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The Full Mind Weigh™ to Lifelong Weight Management, a program of the Institute for Lifelong Weight Management – teaching you the psychological and emotional skills you need to keep the weight off forever!

Self-Monitoring

Over two centuries ago, Benjamin Franklin used detailed grids to measure his progress towards the 13 goals he’d created for himself. He believed that this increased his self-understanding and enhanced his efforts to change his behavior.

Today, many accomplished people use the same technique in their efforts to achieve more and perform better. Research confirms that recording aspects of our behavior and our progress towards our goals – a process known as self-monitoring – increases our success in making a variety of life changes. When combined with goal setting and other behavior modification techniques, self-monitoring is a simple but powerful tool.

What does Self-Monitoring involve?

Self-monitoring involves keeping a record of what we consume (foods, beverages), as well as the kinds and amounts of exercise that we are doing, and our weight. Some people also record their moods or other non-hunger related eating triggers. It’s also helpful to record your level of hunger (on a scale of 1-10) each time you eat.

There are many tools available for self-monitoring: all the way from pen and paper to sophisticated online tools or smartphone apps – MyFitnessPal is a great tool, as is the tracker available at www.sparkpeople.com.

There are many free printable food diary templates available online. I like this one: http://www.personal-nutrition-guide.com/support-files/free_food_diary.pdf The blank column on the right, or the space at the bottom, can be used to record mood and other eating triggers.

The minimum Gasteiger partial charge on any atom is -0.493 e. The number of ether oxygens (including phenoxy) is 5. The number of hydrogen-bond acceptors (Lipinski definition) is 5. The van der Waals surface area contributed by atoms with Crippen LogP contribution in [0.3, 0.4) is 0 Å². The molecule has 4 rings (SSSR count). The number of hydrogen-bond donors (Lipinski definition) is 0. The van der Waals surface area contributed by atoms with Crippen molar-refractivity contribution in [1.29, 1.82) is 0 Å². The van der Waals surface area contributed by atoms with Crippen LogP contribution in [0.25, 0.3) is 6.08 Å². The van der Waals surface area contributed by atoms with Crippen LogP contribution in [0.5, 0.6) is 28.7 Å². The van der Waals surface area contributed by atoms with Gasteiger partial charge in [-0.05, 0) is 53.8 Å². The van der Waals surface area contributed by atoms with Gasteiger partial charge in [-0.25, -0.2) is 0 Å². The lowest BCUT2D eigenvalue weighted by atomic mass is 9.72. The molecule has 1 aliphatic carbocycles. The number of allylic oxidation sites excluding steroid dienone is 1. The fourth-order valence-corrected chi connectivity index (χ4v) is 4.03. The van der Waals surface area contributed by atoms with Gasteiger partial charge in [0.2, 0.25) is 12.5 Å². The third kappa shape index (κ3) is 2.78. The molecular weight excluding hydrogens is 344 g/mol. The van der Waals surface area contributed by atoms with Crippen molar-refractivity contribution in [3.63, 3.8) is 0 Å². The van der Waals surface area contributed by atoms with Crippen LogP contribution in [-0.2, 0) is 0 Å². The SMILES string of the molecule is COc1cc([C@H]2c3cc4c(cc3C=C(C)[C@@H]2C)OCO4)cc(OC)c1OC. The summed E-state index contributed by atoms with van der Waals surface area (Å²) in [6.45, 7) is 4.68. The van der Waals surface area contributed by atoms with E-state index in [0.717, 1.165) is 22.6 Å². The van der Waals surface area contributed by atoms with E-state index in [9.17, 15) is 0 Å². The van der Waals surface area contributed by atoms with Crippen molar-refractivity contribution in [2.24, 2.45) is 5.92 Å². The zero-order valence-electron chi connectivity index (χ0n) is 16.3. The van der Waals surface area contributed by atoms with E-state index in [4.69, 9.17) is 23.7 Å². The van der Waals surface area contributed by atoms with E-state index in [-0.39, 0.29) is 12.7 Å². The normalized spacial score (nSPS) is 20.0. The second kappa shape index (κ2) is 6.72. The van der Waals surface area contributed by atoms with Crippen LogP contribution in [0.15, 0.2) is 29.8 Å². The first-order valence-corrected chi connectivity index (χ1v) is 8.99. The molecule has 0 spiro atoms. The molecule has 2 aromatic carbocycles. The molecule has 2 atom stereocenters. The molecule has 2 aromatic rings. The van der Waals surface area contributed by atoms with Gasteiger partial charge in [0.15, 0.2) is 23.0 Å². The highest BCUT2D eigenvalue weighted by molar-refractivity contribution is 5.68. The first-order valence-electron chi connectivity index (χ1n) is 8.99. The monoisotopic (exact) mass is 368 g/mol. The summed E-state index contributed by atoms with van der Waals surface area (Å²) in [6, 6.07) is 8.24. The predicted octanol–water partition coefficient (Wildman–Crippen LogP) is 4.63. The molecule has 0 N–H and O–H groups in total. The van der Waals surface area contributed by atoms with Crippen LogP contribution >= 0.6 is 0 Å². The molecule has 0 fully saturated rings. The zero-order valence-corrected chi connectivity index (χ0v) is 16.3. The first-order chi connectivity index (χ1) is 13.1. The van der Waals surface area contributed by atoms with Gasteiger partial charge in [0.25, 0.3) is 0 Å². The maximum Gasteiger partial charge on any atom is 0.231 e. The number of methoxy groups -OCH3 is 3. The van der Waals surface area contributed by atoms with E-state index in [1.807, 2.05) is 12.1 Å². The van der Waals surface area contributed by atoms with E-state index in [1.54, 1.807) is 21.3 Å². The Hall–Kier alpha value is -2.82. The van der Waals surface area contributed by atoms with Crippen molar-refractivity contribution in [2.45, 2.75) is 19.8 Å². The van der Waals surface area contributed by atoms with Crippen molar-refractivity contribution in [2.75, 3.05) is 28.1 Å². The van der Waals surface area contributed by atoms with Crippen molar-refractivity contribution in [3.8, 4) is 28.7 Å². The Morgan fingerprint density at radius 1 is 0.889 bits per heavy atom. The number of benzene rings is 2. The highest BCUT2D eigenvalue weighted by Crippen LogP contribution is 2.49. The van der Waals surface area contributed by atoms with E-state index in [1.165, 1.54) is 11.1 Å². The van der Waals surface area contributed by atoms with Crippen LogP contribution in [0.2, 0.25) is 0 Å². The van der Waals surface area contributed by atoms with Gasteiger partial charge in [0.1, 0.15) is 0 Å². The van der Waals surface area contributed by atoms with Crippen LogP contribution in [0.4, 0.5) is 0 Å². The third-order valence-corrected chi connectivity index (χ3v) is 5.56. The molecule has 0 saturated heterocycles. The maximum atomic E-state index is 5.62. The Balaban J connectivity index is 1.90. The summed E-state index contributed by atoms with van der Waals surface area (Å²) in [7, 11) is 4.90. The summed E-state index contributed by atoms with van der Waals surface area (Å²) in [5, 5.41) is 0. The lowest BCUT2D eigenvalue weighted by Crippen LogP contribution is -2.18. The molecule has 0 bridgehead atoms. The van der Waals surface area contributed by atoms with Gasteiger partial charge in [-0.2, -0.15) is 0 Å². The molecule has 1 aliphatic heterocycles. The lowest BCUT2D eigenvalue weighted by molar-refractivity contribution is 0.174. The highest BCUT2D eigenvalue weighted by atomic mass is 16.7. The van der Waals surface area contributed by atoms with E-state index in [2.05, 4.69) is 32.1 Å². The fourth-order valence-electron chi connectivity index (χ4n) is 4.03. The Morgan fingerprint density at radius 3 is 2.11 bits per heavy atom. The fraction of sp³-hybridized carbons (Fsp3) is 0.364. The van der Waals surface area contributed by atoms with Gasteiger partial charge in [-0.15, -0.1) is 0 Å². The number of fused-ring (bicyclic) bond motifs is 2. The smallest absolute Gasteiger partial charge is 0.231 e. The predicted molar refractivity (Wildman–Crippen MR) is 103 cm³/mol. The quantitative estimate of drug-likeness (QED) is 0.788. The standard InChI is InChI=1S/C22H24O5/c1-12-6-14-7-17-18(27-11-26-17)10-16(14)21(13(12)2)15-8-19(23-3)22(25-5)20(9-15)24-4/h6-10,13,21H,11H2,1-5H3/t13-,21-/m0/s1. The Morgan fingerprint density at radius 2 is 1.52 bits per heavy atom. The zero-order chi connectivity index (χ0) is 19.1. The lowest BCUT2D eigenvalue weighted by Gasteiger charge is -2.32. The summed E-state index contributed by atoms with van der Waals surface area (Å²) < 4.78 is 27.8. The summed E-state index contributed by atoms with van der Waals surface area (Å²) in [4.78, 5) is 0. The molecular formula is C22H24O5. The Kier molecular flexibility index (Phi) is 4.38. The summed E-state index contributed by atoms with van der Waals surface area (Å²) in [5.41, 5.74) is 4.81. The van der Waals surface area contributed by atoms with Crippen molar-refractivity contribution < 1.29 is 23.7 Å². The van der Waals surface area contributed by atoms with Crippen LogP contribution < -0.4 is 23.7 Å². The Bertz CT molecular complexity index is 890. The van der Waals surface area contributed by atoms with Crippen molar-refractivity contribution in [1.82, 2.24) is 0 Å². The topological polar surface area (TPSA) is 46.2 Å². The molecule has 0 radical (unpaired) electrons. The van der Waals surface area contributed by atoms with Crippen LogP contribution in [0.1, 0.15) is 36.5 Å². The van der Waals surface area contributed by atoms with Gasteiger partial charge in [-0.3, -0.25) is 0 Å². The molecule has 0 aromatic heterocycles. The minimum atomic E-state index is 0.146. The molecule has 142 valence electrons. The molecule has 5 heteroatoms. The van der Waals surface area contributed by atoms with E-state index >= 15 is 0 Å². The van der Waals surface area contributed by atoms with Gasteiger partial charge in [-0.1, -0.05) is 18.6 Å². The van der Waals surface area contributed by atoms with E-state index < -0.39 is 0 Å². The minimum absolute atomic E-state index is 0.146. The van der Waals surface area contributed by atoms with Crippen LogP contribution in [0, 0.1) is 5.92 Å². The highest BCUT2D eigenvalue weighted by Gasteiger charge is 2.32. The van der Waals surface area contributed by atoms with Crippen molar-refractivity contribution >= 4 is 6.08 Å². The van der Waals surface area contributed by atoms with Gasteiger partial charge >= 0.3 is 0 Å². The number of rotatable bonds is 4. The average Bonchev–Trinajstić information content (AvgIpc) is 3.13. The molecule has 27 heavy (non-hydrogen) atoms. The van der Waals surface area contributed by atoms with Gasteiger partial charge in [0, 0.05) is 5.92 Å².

Why Self-Monitoring works

Self-monitoring helps us avoid the “all-or-nothing” thinking that can often lead to the “snowball effect” – that is, we suffer a minor setback or relapse, we consider ourselves to have “failed”, and we allow that minor lapse to “snowball” into a major relapse or even a total abandonment of our goals or intentions. Reviewing our food diaries helps us put temporary lapses in context – it allows us to see the bigger picture.

Self-monitoring tends to counteract our natural tendency to overlook progress – for example, when people who are trying to lose weight (or to maintain their weight loss) focus on the times they went “off track” rather than on the many times they stayed “on plan”.

Self-monitoring also allows us to make “course corrections”, by giving us solid data to refer to. For example, if we record our food intake and our time spent exercising, we may learn that we are suffering from “weekend snowballs” – staying on track during the week, but allowing minor slips to snowball into periods of inactivity and overeating on weekends. Armed with this knowledge, we can then come up with strategies for preventing weekend weight gain. If we gain weight and we’re not sure why, examining our records can answer important questions and tell us what we need to do to get back on track.

Self-monitoring allows us a realistic view of what we’re actually eating. This is important because most people tend to underestimate their portion sizes. So many of us eat unconsciously, at least at times, and self-monitoring increases our awareness of how much, how often, and exactly what we eat.

Self-monitoring can help us learn about non-hunger-related factors that are triggering our eating. If you’re not sure how much you can eat and still maintain your weight loss, your food records will help you figure it out.

How has self-monitoring helped you maintain your weight loss? Share your experience with other readers by commenting on this post.

 With your continued health in mind,

Doreen Lerner, Ph.D.

Director, The Institute for Lifelong Weight Management

Creator, The Full Mind Weigh™ to Lifelong Weight Management

www.thefullmindweigh.com

The Institute for Lifelong Weight Management provides education and training. The Full Mind Weigh™ is strictly an educational program and is not a substitute for medical or psychological evaluation or treatment. If you think you may be suffering from an eating disorder, please consult with a qualified mental health professional who is trained to evaluate and treat eating disorders.